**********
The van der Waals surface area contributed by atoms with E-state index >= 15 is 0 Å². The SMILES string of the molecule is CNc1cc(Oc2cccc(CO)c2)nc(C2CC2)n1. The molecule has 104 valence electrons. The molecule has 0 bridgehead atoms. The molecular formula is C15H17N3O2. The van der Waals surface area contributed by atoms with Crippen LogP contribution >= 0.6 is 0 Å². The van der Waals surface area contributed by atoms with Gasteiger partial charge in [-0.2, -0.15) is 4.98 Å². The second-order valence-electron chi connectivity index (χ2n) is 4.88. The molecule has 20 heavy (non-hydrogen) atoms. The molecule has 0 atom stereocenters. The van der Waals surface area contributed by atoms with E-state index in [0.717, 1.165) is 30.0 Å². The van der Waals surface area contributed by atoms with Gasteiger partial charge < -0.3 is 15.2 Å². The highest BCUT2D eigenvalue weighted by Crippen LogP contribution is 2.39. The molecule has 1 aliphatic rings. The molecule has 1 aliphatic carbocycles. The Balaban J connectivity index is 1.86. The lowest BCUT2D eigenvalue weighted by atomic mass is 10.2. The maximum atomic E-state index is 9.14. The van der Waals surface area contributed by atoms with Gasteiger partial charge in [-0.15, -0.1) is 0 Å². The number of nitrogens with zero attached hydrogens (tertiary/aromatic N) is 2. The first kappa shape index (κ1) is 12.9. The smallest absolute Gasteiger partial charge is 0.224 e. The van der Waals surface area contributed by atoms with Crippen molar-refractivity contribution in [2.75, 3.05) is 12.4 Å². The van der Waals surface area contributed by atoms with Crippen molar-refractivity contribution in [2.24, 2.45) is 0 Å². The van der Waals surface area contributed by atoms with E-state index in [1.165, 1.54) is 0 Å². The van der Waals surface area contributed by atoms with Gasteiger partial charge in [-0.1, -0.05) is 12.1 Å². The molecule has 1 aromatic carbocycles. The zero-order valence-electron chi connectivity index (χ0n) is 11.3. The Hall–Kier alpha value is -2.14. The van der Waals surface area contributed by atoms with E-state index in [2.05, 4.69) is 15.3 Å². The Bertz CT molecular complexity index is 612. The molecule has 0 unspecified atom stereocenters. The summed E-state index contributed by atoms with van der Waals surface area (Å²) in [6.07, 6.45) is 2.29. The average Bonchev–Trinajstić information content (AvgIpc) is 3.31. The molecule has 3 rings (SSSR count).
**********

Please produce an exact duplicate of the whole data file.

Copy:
The van der Waals surface area contributed by atoms with E-state index >= 15 is 0 Å². The SMILES string of the molecule is CNc1cc(Oc2cccc(CO)c2)nc(C2CC2)n1. The molecule has 104 valence electrons. The molecule has 0 bridgehead atoms. The molecular formula is C15H17N3O2. The van der Waals surface area contributed by atoms with Crippen LogP contribution >= 0.6 is 0 Å². The van der Waals surface area contributed by atoms with Gasteiger partial charge in [-0.2, -0.15) is 4.98 Å². The second-order valence-electron chi connectivity index (χ2n) is 4.88. The molecule has 20 heavy (non-hydrogen) atoms. The molecule has 0 atom stereocenters. The van der Waals surface area contributed by atoms with E-state index in [0.717, 1.165) is 30.0 Å². The van der Waals surface area contributed by atoms with Gasteiger partial charge < -0.3 is 15.2 Å². The highest BCUT2D eigenvalue weighted by Crippen LogP contribution is 2.39. The molecule has 1 aliphatic rings. The molecule has 1 aliphatic carbocycles. The Balaban J connectivity index is 1.86. The lowest BCUT2D eigenvalue weighted by atomic mass is 10.2. The maximum atomic E-state index is 9.14. The van der Waals surface area contributed by atoms with Gasteiger partial charge in [-0.15, -0.1) is 0 Å². The number of nitrogens with zero attached hydrogens (tertiary/aromatic N) is 2. The first kappa shape index (κ1) is 12.9. The smallest absolute Gasteiger partial charge is 0.224 e. The van der Waals surface area contributed by atoms with Crippen molar-refractivity contribution in [2.75, 3.05) is 12.4 Å². The van der Waals surface area contributed by atoms with Crippen molar-refractivity contribution in [2.24, 2.45) is 0 Å². The van der Waals surface area contributed by atoms with E-state index in [1.165, 1.54) is 0 Å². The van der Waals surface area contributed by atoms with Gasteiger partial charge in [-0.1, -0.05) is 12.1 Å². The molecule has 1 aromatic carbocycles. The zero-order valence-electron chi connectivity index (χ0n) is 11.3. The Hall–Kier alpha value is -2.14. The van der Waals surface area contributed by atoms with E-state index in [2.05, 4.69) is 15.3 Å². The Bertz CT molecular complexity index is 612. The molecule has 0 unspecified atom stereocenters. The summed E-state index contributed by atoms with van der Waals surface area (Å²) in [6.07, 6.45) is 2.29. The average Bonchev–Trinajstić information content (AvgIpc) is 3.31. The molecule has 3 rings (SSSR count).